Guido Porciani, fish fryer, community activist, social historian. Born: 13 March, 1931 in Dumbarton. Died: September 13, 2019 at Vale of Leven, aged 88

Guido Porciani, fish fryer in the old Italian immigrant tradition, mature university student, and "Son of the Rock" has died. Hey was aged 88.

His grandfather, Alfredo Porciani, settled in Dumbarton in 1905 and established a business as a fish fryer. His son Peter and wife followed in 1907 and continued with the well-known family business. Peter sold fish and chips around Dumbarton from a horse-drawn cart and the family later graduated to shops at Poindfauld Terrace, College Street (The Vennel) and Hawthornhill Road in Castlehill.

Renata, his mother was the youngest daughter of the Zambonini clan who had settled in Lanarkshire and who came from the Barga area of ​​Tuscany. Guido was the first born of five children, Rafaello (Ralph), Gina, Maria and Carla. They grew up in a traditional Italian family with his cousins, the Dimanna family.

His childhood was not entirely happy. Just after Italy entered the Guido came home from the Cinema one evening with his mother and brother to find his father and grandfather being taken home to the Isle of Man. Dumbarton, this is a restricted military zone.

Guido and his younger brother Ralph. An anecdote from this time. They were talking about their "nonna" who could only speak Italian. In fact one day after calling for them to come home – "vieni su" for hours, a neighbor has appeared, grabbed them both and said "right two, vieni su right the noo". Guido often joked that by the end of the story helped the Vennel could speak Italian.

He attended both St. Patrick's Primary and Secondary Schools and the Outstanding Scholars in the Dux of the School when the Unfortunate Early Death of his father was curtailed at the age of 16 manage the family business. One day Guido appeared home at lunchtime declaring that he was not going back to school. Not for the first time in his life he made a tremendous sacrifice and gave his upbringing to help bring his own siblings.

Guido what an accomplished accordion player. Guido and his brother, who appeared together at a St Patrick's Boys Guild talent show in the Burgh Hall. Unfortunately, Guido started shouting in Italian and fighting with each other. The audience burst out laughing as they thought it was a comedy act, and both brothers were asked to come back and perform their act.

Passionate about opera and a keen member of Dumbarton operatic society, Guido often performs in many of their productions. Dumbarton hitchhiked to Milan to hear their old neighbor, David Ward, now a famous opera singer, singing at the Scala in Milan. Davey was amazed to see them when they are surprised at the stage.

Guido aka Charlie Casci, dumbarton owner of a coffee shop, gigli, when he performs in Glasgow.

Charlie was an old Italian exile, whom many considered the quietest man on earth. He so seldom spoke a word that he did not. Charlie became so impassioned though by what happened on stage that he stood up and broke into song during the performance.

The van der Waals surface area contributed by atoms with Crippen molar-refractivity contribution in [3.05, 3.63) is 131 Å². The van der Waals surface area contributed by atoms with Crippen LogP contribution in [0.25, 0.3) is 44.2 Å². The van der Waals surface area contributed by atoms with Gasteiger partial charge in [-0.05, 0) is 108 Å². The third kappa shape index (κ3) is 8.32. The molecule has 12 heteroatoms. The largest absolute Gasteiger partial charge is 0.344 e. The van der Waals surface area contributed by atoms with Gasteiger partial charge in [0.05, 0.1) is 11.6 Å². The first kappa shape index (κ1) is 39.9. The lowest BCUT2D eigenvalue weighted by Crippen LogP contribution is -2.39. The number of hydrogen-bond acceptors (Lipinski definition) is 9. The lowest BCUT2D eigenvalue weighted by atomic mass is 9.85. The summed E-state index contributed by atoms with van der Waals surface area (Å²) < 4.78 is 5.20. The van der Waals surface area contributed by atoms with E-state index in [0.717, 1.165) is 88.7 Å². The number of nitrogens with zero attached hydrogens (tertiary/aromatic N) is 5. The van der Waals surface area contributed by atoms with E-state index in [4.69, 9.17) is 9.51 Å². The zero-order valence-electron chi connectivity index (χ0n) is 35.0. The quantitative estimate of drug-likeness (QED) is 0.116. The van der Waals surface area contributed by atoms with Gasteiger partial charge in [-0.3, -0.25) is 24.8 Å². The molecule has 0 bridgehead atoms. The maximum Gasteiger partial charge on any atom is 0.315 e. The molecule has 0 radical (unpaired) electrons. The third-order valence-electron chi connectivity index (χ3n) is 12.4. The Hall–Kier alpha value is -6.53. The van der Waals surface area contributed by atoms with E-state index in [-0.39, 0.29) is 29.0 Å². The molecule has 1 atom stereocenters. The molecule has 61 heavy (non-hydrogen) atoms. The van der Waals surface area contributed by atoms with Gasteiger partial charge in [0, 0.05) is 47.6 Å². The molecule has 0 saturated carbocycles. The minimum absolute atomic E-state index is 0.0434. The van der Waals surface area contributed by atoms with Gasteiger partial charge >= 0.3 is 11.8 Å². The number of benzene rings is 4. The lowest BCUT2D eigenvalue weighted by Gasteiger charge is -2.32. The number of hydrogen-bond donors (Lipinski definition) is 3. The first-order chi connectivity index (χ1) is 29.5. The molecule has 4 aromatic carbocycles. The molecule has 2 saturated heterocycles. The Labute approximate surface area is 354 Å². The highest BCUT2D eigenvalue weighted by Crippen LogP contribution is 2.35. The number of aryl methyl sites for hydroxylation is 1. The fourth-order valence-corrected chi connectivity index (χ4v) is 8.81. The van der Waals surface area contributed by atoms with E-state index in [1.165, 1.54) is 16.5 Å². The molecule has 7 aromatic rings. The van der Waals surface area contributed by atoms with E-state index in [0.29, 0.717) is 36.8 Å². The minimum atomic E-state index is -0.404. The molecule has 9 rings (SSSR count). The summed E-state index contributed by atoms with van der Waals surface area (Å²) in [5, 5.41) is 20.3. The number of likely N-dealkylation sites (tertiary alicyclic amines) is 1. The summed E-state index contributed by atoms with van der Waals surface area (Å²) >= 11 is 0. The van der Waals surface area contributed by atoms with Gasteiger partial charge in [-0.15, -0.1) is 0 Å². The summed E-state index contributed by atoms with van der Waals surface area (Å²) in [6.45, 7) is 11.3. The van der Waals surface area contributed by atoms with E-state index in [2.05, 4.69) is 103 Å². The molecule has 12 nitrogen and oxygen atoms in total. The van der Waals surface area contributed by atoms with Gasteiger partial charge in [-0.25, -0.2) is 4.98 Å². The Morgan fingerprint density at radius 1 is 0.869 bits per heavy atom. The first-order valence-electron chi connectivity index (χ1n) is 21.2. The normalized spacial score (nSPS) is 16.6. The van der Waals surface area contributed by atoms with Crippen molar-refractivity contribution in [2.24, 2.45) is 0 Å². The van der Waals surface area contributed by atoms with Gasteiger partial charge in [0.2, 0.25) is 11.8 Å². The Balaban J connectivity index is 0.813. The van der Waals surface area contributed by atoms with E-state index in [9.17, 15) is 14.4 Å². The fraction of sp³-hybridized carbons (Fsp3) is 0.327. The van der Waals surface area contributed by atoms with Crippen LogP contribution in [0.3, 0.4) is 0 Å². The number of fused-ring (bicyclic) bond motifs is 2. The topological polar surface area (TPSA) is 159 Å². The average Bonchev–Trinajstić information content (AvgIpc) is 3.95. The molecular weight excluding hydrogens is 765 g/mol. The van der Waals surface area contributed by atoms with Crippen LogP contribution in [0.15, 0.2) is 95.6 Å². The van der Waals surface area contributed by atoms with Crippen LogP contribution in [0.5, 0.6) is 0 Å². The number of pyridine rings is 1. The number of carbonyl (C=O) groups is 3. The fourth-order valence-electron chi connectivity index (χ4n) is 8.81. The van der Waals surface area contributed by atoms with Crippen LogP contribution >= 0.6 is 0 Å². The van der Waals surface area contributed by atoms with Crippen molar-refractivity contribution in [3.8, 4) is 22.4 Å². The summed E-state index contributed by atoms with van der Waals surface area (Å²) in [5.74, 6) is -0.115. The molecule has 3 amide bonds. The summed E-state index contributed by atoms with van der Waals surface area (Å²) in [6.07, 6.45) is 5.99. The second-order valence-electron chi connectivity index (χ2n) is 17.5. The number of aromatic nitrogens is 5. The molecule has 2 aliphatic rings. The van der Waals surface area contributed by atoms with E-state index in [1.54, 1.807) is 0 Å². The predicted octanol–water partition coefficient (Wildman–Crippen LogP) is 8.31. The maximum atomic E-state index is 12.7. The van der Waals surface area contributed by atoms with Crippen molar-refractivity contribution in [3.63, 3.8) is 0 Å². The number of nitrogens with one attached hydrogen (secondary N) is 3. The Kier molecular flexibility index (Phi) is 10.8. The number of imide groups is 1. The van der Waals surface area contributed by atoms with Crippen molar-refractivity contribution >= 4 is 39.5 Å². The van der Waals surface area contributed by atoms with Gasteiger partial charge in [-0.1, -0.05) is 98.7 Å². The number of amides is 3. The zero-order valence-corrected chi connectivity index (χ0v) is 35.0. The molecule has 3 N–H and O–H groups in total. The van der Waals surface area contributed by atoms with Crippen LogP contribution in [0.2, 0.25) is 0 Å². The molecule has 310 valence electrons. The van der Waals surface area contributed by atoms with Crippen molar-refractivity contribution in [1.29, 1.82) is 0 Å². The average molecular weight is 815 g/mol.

A favorite story involves his friend, Alastair Wright. As a bet they tried to hitchhike to Paris in just two days. Stopping off at a roadside cafe, when some shady looking characters came in and started eyeing up their back packs … and their wallets.

A large, Russian-looking Englishman helpfully advised them to get out of the place quickly as the group was plotting to rob them – and they did so smartly by a rear window. Guido and Alastair were forever grateful.

Guido completed his National Service and Served in the Intelligence Corps and later life proudly blamed the regimental badge on it.

Monica MacLean married Monica MacLean in 1960 and together they have six children. They are in Castlehill, in the west end of Dumbarton, where the entire community benefits from its commitment to the local area.

Guido encouraged youth football in Dumbarton, Bogots ground, and he was instrumental in setting up the amateur Sunday Football League and in the Porciani Cup, which he sponsored for about 20 years.

Guido's son, Mark said: "What a shining example of what happens when you build a housing estate without proper amenities. His shop was a community hub. "

Guido's good work was recounted by Dumbarton Town Council when the shop closed in 1990 and a civic reception was given in his honor. That civic reception was a Porcianis, who had many family gatherings and parties during the 30 years of his retirement.

The Catholic faith played in Guido's life. For over five decades he is a Minister of Welcome to St Patrick's in Dumbarton and a representative on the Archdiocesan Committee. So what about ecumenist who was a member of Churches Together.

Son Mark said: "Thanks to Dad we are very good at repairing hymn books. The church was struggling to afford new books in the early 2000s, so Dad would bring the damaged ones home and repair them. "

He contributed to the community of Dumbarton playing active role in many local committees. He was Chairman of Willox Park. Ben View in Strathleven Place as a community resource.

However, Dumbarton Common Constitution, as a leading member of "Common Cause"

Guido's education at the university of life had never satisfied him, and gave him the opportunity to realize his life-long dream to study at a real university, the University of Strathclyde. He chose Italian and Scottish History and made a lasting impression on his lecturers, gaining a BA in Social Sciences.

Guido Porciani, who died peacefully at Balquidder nursing home in Alexandria, is survived by his wife, Monica and children, Monica, Ralph, Rhona, Clare, Nicola and Mark; and 13 grandchildren.

BILL HEANEY